Those who were upset about Obama’s Indian visit ignoring Pakistan should have some sigh of relief; Pakistan’s long-term friend who knows sensitivities of the Pakistani nation, has decided to balance the act. Is it a direct outcome of President Zardari’s charms he was trying to use on Chinese leaders ever since his installation, only the time will tell.  Internet News sites have reported that the Chinese premier, Wen Jiabao, will visit Pakistan next month for talks aimed at “deepening strategic cooperation”, Beijing announced on Friday. During talks in Guangzhou with Asif Ali Zardari, the Pakistani president, Mr. Wen said he would press for the restructuring of ties to enable “formal and structured dialogue” at the ministerial level, the official Associated Press of Pakistan news agency reported.

The proposed change in the way the China-Pakistan joint economic council works, in effect, replicates the structure of the United States’ “strategic dialogue” with Pakistan, which is handled in working groups on a sector-by-sector basis. Analysts said the visit of the Pakistani president, who was honoured as a chief guest at the opening ceremony of the Asian Games in Guangzhou, was not previously scheduled, and was meant as a diplomatic riposte to the visit last week of Barack Obama, the US president, to India.

Mr Zardari’s visit to Guangzhou was his sixth to China since assuming office in August 2008.

“There is a consistent pattern. Every time the US asserts its diplomatic presence in South Asia, whether in talks with Pakistan or India, Mr Zardari goes to China,” said Aamir Ghauri, editor of The Asian Journal, a London-based electronic newspaper. The analysts said Pakistan considered China a more reliable superpower to ally itself with than the US, which is expected to play a lesser role in South Asia after it withdraws from Afghanistan.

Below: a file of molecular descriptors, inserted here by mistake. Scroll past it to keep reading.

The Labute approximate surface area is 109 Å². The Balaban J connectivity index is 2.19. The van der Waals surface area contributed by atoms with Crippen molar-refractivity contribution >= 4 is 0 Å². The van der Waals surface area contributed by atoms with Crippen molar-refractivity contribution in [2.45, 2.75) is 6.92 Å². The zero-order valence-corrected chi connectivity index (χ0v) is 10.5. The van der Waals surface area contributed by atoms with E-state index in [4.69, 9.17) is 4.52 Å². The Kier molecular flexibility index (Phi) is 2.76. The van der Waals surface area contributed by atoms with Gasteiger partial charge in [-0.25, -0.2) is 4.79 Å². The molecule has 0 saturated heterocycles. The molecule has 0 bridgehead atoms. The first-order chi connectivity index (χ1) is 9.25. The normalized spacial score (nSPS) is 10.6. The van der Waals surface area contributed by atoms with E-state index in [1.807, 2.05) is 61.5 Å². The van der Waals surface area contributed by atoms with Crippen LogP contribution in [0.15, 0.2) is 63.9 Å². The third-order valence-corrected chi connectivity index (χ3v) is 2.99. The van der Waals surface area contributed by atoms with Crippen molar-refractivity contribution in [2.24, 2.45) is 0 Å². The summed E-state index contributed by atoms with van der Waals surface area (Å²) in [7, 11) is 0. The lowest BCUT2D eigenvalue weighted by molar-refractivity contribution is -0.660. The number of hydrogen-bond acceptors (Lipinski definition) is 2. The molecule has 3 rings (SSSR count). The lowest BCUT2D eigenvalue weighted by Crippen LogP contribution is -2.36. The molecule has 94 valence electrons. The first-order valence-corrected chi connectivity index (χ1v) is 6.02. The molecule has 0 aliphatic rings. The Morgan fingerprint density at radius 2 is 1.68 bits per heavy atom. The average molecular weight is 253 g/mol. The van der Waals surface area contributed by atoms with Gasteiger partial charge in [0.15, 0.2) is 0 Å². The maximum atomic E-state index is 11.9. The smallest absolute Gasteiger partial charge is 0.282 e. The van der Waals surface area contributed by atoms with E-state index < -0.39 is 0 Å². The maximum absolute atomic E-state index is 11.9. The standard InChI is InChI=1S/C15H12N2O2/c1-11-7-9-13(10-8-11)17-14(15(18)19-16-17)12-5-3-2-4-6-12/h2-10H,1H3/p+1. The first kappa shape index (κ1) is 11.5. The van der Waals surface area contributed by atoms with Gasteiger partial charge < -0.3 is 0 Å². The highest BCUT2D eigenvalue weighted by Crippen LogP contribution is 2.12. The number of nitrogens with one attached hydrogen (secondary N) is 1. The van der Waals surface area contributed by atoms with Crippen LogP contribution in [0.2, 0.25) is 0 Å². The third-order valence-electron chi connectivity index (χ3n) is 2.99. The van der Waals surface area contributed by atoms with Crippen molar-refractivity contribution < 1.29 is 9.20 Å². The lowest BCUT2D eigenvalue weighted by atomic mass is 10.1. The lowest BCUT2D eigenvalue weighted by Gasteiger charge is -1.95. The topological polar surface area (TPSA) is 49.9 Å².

Pakistan is already largely dependent on transfers of technology and money from China for military equipment and nuclear power generation. China has recently expanded its cooperation with Pakistan in nuclear power generation, announcing plans over the last 12 months to build three plants in Pakistan. Pakistan has pressed for a similar arrangement with the US which, in 2008, agreed to supply India with nuclear power technology. A security official, speaking privately, said Pakistan would continue to expand its defense cooperation with China.

However, analysts and security officials said the relationship should be construed as part of an emerging “cold war” in Asia. “China and Pakistan have a relationship that isn’t based on any tactical consideration, or targeted against anybody,” said Maleeha Lodhi, a former Pakistani ambassador to the US. Officials in India and the US have frequently spoken of the need to strengthen their strategic co-operation as a counter to growing Chinese influence.



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